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12 March 2019

ECB's Lautenschläger: The evolution of banking regulation

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Sabine Lautenschläger, Member of the Executive Board of the ECB, speaks about the crucial challenges Basel III poses - getting the balance right between risk sensitivity and simplicity.

Sabine Lautenschläger says:

”I remember the often passionate discussion in the Basel Committee on Banking Supervision (BCBS) about balancing risk sensitivity and simplicity. Not all of us believed in risk sensitivity as a basis for capital requirements.

”So first of all, I am glad that we still have a risk-sensitive capital framework, although restricted by important backstops.

”I am convinced that risk sensitivity is the only way to give banks effective incentives. Bigger risks need to be accompanied by higher capital buffers. Lower risks need smaller capital buffers. If we were to de-link capital requirements from risks and, therefore, potential losses, we would have to deal with unhealthy consequences.

”Although I am convinced by the idea of making capital requirements more risk-sensitive, I acknowledge that estimating actual risk weights is very hard. Thus, it was very important to combine greater sensitivity with backstops. So, with Basel III we introduced the input and output floors, which will limit the influence of modelling choices. And we prohibited the most complex model choices for some specific asset classes.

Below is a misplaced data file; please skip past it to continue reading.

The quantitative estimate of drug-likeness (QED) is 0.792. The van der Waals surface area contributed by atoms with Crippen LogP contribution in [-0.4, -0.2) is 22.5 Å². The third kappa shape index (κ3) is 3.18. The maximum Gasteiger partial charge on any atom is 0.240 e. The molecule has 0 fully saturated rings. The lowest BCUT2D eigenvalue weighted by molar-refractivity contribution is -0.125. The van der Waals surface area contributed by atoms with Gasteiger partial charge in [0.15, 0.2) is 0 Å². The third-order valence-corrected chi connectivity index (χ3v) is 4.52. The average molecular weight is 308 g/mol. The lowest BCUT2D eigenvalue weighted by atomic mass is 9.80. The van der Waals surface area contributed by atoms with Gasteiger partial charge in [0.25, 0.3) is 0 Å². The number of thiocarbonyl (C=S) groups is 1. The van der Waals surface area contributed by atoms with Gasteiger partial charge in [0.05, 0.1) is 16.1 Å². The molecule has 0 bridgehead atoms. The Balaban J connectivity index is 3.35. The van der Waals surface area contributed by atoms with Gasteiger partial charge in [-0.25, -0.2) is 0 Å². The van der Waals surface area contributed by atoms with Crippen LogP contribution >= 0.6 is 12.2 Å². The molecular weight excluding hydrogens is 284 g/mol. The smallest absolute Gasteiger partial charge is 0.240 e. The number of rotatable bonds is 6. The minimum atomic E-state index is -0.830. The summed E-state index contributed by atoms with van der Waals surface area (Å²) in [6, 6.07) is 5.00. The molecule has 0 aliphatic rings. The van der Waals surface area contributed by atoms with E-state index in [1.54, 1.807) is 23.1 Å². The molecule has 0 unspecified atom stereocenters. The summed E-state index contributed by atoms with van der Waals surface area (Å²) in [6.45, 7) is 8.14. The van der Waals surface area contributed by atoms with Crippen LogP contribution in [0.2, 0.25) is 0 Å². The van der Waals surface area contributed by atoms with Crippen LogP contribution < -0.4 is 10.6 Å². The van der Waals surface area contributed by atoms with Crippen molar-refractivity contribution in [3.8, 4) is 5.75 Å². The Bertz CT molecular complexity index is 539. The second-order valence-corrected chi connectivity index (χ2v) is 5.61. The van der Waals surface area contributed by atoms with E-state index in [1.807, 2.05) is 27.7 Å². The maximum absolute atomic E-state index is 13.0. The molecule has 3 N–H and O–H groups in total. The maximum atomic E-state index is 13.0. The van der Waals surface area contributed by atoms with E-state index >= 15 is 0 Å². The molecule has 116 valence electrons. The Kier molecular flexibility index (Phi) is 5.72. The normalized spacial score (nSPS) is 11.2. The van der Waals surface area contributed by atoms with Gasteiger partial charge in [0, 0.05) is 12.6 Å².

”And then there is the leverage ratio, of course, which serves as an additional backstop to the risk-sensitive capital requirements.

”Overall, I think we managed to strike a balance by combining a risk-sensitive approach with solid backstops.

”But did we manage to keep the framework simple? Well, it is not actually simple; that much I admit. But we must remember that Basel III is targeted at a financial sector that is very complex. It is a grave mistake to believe that there are simple solutions to complex problems.

”Besides this general point, there are several issues which should and could be dealt with, or discussed at the BCBS. Work can be done to improve joint understanding of emerging risks in the banking sector, to exchange information on standards and best practices on new or increasingly relevant topics, and to work on a minimum convergence of supervisory practices. And if I am informed correctly, many of the topics I will mention can be found in the 2019 work programme of the BCBS:

  • First and foremost, the BCBS should monitor how the new Basel rules are implemented in national laws and ensure it has a thorough overview of how these are then translated into supervisory practices.
  • It should also foster an intensive exchange of information about the risks and vulnerabilities we see in today’s and, in particular, tomorrow’s macroeconomic environment. These discussions should also cover the approaches supervisors could use to analyse, assess and react to these upcoming risks via Pillar 2, or other instruments. After all, a US supervisor’s challenge today may be a European supervisor’s concern tomorrow. I believe that supervisors from around the world would benefit from sharing views and experiences. The one thing we have to keep in mind is this: good supervision is a positive-sum game – everyone wins.
  • The BCBS could and should be a hub for exchanging supervisory knowledge, tools and approaches regarding cyber risk.
  • And finally, the BCBS could be of great help for supervisors regarding operational, legal and reputational risks in banks which are linked to conduct risks or anti-money laundering. The same is true for green finance or climate-related risk. Here, too, a structured exchange of information about different tools and methods would help to strengthen supervision globally.”

Full speech

© ECB - European Central Bank

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